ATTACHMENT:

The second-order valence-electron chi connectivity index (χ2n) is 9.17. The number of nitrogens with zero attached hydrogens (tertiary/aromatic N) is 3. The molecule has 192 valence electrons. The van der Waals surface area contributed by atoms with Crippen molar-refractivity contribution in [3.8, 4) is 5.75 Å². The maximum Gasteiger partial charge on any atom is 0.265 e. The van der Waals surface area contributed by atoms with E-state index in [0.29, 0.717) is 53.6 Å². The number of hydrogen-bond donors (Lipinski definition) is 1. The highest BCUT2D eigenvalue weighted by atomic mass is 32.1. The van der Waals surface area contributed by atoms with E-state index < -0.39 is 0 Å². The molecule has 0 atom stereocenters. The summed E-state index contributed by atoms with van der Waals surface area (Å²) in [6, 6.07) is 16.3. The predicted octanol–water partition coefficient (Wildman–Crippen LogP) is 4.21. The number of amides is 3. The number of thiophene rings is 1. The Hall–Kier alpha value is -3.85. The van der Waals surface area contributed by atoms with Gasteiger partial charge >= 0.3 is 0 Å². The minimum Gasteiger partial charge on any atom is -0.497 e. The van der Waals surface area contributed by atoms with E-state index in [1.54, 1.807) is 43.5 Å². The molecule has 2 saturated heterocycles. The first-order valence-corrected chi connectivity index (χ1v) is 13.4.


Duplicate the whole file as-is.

The second-order valence-electron chi connectivity index (χ2n) is 9.17. The number of nitrogens with zero attached hydrogens (tertiary/aromatic N) is 3. The molecule has 192 valence electrons. The van der Waals surface area contributed by atoms with Crippen molar-refractivity contribution in [3.8, 4) is 5.75 Å². The maximum Gasteiger partial charge on any atom is 0.265 e. The van der Waals surface area contributed by atoms with E-state index in [0.29, 0.717) is 53.6 Å². The number of hydrogen-bond donors (Lipinski definition) is 1. The highest BCUT2D eigenvalue weighted by atomic mass is 32.1. The van der Waals surface area contributed by atoms with E-state index < -0.39 is 0 Å². The molecule has 0 atom stereocenters. The summed E-state index contributed by atoms with van der Waals surface area (Å²) in [6, 6.07) is 16.3. The predicted octanol–water partition coefficient (Wildman–Crippen LogP) is 4.21. The number of amides is 3. The number of thiophene rings is 1. The Hall–Kier alpha value is -3.85. The van der Waals surface area contributed by atoms with Gasteiger partial charge >= 0.3 is 0 Å². The minimum Gasteiger partial charge on any atom is -0.497 e. The van der Waals surface area contributed by atoms with E-state index in [1.54, 1.807) is 43.5 Å². The molecule has 2 saturated heterocycles. The first-order valence-corrected chi connectivity index (χ1v) is 13.4.